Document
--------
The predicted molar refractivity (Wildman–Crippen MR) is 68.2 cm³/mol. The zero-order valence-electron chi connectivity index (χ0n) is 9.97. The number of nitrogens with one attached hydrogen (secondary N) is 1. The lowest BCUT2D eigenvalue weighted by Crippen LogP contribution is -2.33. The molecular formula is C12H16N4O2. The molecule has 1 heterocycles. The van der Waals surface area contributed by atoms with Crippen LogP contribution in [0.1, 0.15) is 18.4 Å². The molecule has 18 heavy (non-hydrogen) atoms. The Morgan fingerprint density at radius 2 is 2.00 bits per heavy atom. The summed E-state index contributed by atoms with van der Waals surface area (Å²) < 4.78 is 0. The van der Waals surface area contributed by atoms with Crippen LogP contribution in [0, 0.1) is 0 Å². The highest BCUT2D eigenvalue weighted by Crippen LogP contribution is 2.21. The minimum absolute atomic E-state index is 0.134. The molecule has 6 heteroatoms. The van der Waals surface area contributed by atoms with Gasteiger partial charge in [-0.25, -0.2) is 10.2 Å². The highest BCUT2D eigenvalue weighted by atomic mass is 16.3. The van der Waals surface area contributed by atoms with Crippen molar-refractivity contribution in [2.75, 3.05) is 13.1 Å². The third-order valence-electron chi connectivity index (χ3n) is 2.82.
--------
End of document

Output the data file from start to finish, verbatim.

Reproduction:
The predicted molar refractivity (Wildman–Crippen MR) is 68.2 cm³/mol. The zero-order valence-electron chi connectivity index (χ0n) is 9.97. The number of nitrogens with one attached hydrogen (secondary N) is 1. The lowest BCUT2D eigenvalue weighted by Crippen LogP contribution is -2.33. The molecular formula is C12H16N4O2. The molecule has 1 heterocycles. The van der Waals surface area contributed by atoms with Crippen LogP contribution in [0.1, 0.15) is 18.4 Å². The molecule has 18 heavy (non-hydrogen) atoms. The Morgan fingerprint density at radius 2 is 2.00 bits per heavy atom. The summed E-state index contributed by atoms with van der Waals surface area (Å²) < 4.78 is 0. The van der Waals surface area contributed by atoms with Crippen LogP contribution in [0, 0.1) is 0 Å². The highest BCUT2D eigenvalue weighted by Crippen LogP contribution is 2.21. The minimum absolute atomic E-state index is 0.134. The molecule has 6 heteroatoms. The van der Waals surface area contributed by atoms with Gasteiger partial charge in [-0.25, -0.2) is 10.2 Å². The highest BCUT2D eigenvalue weighted by atomic mass is 16.3. The van der Waals surface area contributed by atoms with Crippen molar-refractivity contribution in [2.75, 3.05) is 13.1 Å². The third-order valence-electron chi connectivity index (χ3n) is 2.82.